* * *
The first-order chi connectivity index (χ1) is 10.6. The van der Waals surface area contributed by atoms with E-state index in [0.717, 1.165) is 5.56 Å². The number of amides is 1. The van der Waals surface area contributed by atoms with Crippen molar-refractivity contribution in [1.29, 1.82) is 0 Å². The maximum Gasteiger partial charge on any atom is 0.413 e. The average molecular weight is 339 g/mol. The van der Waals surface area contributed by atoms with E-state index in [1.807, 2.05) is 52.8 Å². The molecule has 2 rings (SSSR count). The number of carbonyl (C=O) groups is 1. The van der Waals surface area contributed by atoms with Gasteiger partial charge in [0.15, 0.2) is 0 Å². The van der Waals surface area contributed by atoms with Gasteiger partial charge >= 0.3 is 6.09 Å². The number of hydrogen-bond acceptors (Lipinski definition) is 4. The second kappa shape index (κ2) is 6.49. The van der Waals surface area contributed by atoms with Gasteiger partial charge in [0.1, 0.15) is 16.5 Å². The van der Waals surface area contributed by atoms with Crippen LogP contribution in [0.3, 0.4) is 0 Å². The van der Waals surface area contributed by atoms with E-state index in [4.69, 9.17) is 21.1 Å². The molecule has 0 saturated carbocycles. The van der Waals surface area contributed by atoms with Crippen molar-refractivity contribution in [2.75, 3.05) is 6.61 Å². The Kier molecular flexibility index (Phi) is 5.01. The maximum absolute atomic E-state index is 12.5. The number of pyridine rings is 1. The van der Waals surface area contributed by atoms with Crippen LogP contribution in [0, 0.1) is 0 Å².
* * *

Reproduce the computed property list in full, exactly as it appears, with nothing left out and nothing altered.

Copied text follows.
The first-order chi connectivity index (χ1) is 10.6. The van der Waals surface area contributed by atoms with E-state index in [0.717, 1.165) is 5.56 Å². The number of amides is 1. The van der Waals surface area contributed by atoms with Crippen molar-refractivity contribution in [1.29, 1.82) is 0 Å². The maximum Gasteiger partial charge on any atom is 0.413 e. The average molecular weight is 339 g/mol. The van der Waals surface area contributed by atoms with E-state index in [1.807, 2.05) is 52.8 Å². The molecule has 2 rings (SSSR count). The number of carbonyl (C=O) groups is 1. The van der Waals surface area contributed by atoms with Gasteiger partial charge in [0.15, 0.2) is 0 Å². The van der Waals surface area contributed by atoms with Gasteiger partial charge >= 0.3 is 6.09 Å². The number of hydrogen-bond acceptors (Lipinski definition) is 4. The second kappa shape index (κ2) is 6.49. The van der Waals surface area contributed by atoms with Gasteiger partial charge in [0.1, 0.15) is 16.5 Å². The van der Waals surface area contributed by atoms with Crippen LogP contribution in [0.3, 0.4) is 0 Å². The van der Waals surface area contributed by atoms with E-state index in [4.69, 9.17) is 21.1 Å². The molecule has 0 saturated carbocycles. The van der Waals surface area contributed by atoms with Crippen molar-refractivity contribution in [2.75, 3.05) is 6.61 Å². The Kier molecular flexibility index (Phi) is 5.01. The maximum absolute atomic E-state index is 12.5. The number of pyridine rings is 1. The van der Waals surface area contributed by atoms with Crippen LogP contribution in [0, 0.1) is 0 Å².